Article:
[Skip to Content]
[Skip to Content Landing]
October 25, 1985

Emergency Medicine

JAMA. 1985;254(16):2319-2321. doi:10.1001/jama.1985.03360160151043

Emergency medicine remains an important component of health care provision and one that continues to evolve as a medical specialty. During 1984, there were 77,522,259 patients treated in 5,400 hospital-based emergency departments by 15,000 emergency medicine physicians. Participating in this endeavor were 414,777 emergency medical technicians, 35,436 paramedics, 70,000 emergency nurses, and 85 hospital-based helicopter services.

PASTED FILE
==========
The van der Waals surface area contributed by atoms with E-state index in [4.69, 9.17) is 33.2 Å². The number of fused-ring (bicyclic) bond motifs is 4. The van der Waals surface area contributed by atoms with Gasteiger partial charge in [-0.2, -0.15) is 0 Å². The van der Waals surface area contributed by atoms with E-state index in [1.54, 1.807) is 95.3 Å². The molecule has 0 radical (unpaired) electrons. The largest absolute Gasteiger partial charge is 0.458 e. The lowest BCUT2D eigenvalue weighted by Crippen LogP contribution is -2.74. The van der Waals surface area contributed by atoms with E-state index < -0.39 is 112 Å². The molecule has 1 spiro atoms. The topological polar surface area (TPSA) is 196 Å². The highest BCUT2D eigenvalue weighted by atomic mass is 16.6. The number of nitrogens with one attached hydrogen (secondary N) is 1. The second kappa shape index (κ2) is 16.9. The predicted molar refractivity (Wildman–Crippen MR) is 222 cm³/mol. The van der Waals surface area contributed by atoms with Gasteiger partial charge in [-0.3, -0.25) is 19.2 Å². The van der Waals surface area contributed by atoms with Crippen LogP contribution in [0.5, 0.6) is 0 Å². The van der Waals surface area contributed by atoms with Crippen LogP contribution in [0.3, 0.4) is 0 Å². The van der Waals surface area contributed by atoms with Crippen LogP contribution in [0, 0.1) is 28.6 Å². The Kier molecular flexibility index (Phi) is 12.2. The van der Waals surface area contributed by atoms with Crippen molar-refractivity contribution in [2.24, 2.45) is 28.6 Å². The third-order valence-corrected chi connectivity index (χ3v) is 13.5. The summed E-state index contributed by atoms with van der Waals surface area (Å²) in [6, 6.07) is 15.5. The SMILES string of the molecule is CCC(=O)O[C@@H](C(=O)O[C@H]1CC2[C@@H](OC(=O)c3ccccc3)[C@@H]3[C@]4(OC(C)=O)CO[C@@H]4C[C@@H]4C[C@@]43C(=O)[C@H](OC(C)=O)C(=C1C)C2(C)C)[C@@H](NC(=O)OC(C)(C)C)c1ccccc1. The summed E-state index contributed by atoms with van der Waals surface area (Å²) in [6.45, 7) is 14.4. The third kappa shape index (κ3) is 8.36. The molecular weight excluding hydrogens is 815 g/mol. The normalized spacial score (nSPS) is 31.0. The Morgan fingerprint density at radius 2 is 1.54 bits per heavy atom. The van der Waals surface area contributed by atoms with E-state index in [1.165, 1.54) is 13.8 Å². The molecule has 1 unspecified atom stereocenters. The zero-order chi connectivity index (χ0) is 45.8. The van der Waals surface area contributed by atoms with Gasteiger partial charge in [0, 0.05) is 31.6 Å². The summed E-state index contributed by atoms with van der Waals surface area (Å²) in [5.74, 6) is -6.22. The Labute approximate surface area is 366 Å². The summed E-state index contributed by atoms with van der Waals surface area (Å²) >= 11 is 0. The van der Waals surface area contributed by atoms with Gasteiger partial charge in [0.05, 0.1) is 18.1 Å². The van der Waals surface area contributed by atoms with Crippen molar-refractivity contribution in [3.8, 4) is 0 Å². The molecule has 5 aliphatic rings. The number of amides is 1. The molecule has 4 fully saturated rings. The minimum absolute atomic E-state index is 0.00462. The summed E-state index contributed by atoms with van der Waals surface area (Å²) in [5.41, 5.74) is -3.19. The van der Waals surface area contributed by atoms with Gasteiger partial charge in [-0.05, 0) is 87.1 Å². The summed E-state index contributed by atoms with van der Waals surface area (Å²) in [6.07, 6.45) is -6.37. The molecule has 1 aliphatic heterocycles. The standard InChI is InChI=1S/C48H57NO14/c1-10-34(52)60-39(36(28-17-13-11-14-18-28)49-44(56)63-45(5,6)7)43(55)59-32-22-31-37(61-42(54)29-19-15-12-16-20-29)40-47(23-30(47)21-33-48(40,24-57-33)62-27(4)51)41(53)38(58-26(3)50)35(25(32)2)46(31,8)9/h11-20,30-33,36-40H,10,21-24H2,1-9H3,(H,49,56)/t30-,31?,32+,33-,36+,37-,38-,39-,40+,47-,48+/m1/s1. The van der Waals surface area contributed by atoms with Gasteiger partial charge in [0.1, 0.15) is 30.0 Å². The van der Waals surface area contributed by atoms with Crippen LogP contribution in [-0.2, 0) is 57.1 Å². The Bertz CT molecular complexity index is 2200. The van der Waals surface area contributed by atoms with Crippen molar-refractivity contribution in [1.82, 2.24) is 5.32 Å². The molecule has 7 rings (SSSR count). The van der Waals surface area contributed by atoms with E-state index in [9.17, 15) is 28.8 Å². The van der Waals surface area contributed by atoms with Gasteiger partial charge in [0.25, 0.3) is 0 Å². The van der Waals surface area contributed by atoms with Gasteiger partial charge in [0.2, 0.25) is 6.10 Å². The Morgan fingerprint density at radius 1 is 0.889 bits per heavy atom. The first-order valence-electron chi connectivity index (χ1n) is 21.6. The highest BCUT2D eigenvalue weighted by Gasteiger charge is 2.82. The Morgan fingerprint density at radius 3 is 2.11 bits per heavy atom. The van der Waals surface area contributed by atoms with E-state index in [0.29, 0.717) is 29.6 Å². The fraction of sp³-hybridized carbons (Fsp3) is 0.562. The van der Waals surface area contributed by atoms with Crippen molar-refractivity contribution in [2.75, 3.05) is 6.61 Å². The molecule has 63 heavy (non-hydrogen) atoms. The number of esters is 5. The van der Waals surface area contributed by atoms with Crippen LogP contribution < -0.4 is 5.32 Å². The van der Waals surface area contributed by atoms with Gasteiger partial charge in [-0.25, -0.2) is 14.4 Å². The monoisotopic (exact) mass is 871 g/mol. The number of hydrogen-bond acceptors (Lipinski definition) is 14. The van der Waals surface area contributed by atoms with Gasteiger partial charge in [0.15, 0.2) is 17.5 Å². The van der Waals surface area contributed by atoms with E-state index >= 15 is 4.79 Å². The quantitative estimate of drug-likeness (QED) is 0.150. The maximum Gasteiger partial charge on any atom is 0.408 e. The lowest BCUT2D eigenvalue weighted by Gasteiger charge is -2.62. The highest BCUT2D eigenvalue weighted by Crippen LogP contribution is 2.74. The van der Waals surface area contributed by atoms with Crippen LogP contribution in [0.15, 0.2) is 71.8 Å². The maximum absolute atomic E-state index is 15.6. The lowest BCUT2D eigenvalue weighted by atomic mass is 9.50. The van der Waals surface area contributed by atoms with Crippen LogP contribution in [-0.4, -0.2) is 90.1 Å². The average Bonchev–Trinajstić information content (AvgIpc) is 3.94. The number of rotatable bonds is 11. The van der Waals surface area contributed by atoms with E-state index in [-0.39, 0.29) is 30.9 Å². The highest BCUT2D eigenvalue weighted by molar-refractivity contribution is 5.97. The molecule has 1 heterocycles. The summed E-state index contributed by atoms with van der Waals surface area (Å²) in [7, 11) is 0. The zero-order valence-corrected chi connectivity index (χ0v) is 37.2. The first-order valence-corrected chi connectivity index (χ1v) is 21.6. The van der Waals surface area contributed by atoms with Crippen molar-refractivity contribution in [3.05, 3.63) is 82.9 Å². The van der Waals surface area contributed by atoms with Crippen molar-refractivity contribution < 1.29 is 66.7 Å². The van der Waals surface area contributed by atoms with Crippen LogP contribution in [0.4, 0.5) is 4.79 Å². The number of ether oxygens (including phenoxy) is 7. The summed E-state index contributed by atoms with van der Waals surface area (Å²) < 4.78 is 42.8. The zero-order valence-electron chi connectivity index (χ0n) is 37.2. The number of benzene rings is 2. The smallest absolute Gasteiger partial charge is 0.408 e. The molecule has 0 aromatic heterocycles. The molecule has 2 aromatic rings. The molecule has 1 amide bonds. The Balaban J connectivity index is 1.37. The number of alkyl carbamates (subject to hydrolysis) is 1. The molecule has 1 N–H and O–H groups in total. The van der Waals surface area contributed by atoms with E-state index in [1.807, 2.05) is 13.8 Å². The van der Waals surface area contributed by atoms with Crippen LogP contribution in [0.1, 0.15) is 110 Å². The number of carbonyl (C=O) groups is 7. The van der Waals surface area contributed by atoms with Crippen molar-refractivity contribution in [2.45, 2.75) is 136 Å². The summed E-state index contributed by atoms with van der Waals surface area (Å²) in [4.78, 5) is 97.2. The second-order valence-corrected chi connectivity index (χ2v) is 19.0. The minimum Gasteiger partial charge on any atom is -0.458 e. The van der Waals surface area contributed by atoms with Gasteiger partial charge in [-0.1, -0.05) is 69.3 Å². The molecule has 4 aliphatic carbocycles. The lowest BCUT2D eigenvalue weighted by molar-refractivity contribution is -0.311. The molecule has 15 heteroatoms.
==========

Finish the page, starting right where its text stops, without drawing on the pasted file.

The American College of Emergency Physicians has 11,300 members, 2,000 of whom have attained fellowship status. The University Association for Emergency Medicine, the academic arm of the specialty, has a membership approaching 1,000 academicians, while the Society of Teachers of Emergency Medicine is composed of 550 instructors who teach at the undergraduate and graduate level. Formal emergency medicine graduate education is taught in 68 programs, is approved by the Residency Review Committee for Emergency Medicine, and involves 1,353 residents. The American Board of Emergency Medicine has received 6,700 applications for the two-part examination (one